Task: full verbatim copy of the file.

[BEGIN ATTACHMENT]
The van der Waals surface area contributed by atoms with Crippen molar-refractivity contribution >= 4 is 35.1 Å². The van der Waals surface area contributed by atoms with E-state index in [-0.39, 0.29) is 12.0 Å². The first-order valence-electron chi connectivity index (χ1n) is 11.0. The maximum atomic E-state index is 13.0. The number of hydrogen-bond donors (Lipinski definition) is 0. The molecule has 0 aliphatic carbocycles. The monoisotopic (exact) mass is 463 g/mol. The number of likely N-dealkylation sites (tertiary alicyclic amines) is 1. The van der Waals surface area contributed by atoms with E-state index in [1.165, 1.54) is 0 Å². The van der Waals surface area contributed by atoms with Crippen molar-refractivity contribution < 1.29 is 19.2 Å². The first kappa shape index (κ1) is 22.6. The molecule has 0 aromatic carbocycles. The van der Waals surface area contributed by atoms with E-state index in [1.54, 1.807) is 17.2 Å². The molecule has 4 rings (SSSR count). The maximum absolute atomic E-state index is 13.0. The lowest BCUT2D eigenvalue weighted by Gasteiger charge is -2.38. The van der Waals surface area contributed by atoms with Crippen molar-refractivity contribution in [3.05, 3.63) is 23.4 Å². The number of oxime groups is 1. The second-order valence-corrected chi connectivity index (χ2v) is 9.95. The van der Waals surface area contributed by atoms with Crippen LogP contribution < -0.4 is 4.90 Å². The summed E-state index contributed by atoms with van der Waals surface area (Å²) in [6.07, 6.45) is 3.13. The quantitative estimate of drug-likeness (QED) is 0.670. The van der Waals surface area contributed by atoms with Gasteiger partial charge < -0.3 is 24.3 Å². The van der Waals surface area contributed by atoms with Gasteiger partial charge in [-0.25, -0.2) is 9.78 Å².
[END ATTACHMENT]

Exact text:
The van der Waals surface area contributed by atoms with Crippen molar-refractivity contribution >= 4 is 35.1 Å². The van der Waals surface area contributed by atoms with E-state index in [-0.39, 0.29) is 12.0 Å². The first-order valence-electron chi connectivity index (χ1n) is 11.0. The maximum atomic E-state index is 13.0. The number of hydrogen-bond donors (Lipinski definition) is 0. The molecule has 0 aliphatic carbocycles. The monoisotopic (exact) mass is 463 g/mol. The number of likely N-dealkylation sites (tertiary alicyclic amines) is 1. The van der Waals surface area contributed by atoms with E-state index in [1.165, 1.54) is 0 Å². The van der Waals surface area contributed by atoms with Crippen molar-refractivity contribution < 1.29 is 19.2 Å². The first kappa shape index (κ1) is 22.6. The molecule has 0 aromatic carbocycles. The van der Waals surface area contributed by atoms with E-state index in [1.54, 1.807) is 17.2 Å². The molecule has 4 rings (SSSR count). The maximum absolute atomic E-state index is 13.0. The lowest BCUT2D eigenvalue weighted by Gasteiger charge is -2.38. The van der Waals surface area contributed by atoms with Crippen molar-refractivity contribution in [3.05, 3.63) is 23.4 Å². The number of oxime groups is 1. The second-order valence-corrected chi connectivity index (χ2v) is 9.95. The van der Waals surface area contributed by atoms with Crippen LogP contribution < -0.4 is 4.90 Å². The summed E-state index contributed by atoms with van der Waals surface area (Å²) in [6.07, 6.45) is 3.13. The quantitative estimate of drug-likeness (QED) is 0.670. The van der Waals surface area contributed by atoms with Gasteiger partial charge < -0.3 is 24.3 Å². The van der Waals surface area contributed by atoms with Gasteiger partial charge in [-0.25, -0.2) is 9.78 Å².